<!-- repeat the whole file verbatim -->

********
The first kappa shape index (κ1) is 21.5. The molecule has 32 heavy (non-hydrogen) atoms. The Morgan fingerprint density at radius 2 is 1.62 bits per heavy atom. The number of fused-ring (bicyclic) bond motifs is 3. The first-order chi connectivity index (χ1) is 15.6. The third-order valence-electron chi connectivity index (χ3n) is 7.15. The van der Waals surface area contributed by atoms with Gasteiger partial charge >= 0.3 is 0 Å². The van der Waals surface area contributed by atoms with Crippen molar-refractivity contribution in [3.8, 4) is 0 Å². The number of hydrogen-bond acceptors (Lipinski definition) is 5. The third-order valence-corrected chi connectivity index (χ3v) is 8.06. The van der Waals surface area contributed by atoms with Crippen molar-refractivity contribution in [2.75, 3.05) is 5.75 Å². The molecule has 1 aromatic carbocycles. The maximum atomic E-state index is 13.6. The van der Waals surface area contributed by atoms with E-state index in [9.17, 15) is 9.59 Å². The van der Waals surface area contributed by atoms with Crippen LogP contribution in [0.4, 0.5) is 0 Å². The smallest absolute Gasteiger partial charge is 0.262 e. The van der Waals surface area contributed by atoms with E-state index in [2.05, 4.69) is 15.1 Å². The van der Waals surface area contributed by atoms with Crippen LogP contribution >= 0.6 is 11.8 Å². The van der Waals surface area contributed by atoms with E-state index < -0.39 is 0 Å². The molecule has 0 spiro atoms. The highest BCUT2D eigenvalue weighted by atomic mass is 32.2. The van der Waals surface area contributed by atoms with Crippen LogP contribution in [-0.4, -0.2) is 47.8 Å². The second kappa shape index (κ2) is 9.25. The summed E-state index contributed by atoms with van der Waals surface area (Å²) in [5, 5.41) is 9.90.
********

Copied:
The first kappa shape index (κ1) is 21.5. The molecule has 32 heavy (non-hydrogen) atoms. The Morgan fingerprint density at radius 2 is 1.62 bits per heavy atom. The number of fused-ring (bicyclic) bond motifs is 3. The first-order chi connectivity index (χ1) is 15.6. The third-order valence-electron chi connectivity index (χ3n) is 7.15. The van der Waals surface area contributed by atoms with Gasteiger partial charge >= 0.3 is 0 Å². The van der Waals surface area contributed by atoms with Crippen molar-refractivity contribution in [3.8, 4) is 0 Å². The number of hydrogen-bond acceptors (Lipinski definition) is 5. The third-order valence-corrected chi connectivity index (χ3v) is 8.06. The van der Waals surface area contributed by atoms with Crippen molar-refractivity contribution in [2.75, 3.05) is 5.75 Å². The molecule has 1 aromatic carbocycles. The maximum atomic E-state index is 13.6. The van der Waals surface area contributed by atoms with E-state index in [9.17, 15) is 9.59 Å². The van der Waals surface area contributed by atoms with Crippen LogP contribution in [0.4, 0.5) is 0 Å². The smallest absolute Gasteiger partial charge is 0.262 e. The van der Waals surface area contributed by atoms with E-state index in [2.05, 4.69) is 15.1 Å². The van der Waals surface area contributed by atoms with Crippen LogP contribution >= 0.6 is 11.8 Å². The van der Waals surface area contributed by atoms with E-state index < -0.39 is 0 Å². The molecule has 0 spiro atoms. The highest BCUT2D eigenvalue weighted by atomic mass is 32.2. The van der Waals surface area contributed by atoms with Crippen LogP contribution in [-0.4, -0.2) is 47.8 Å². The second kappa shape index (κ2) is 9.25. The summed E-state index contributed by atoms with van der Waals surface area (Å²) in [5, 5.41) is 9.90.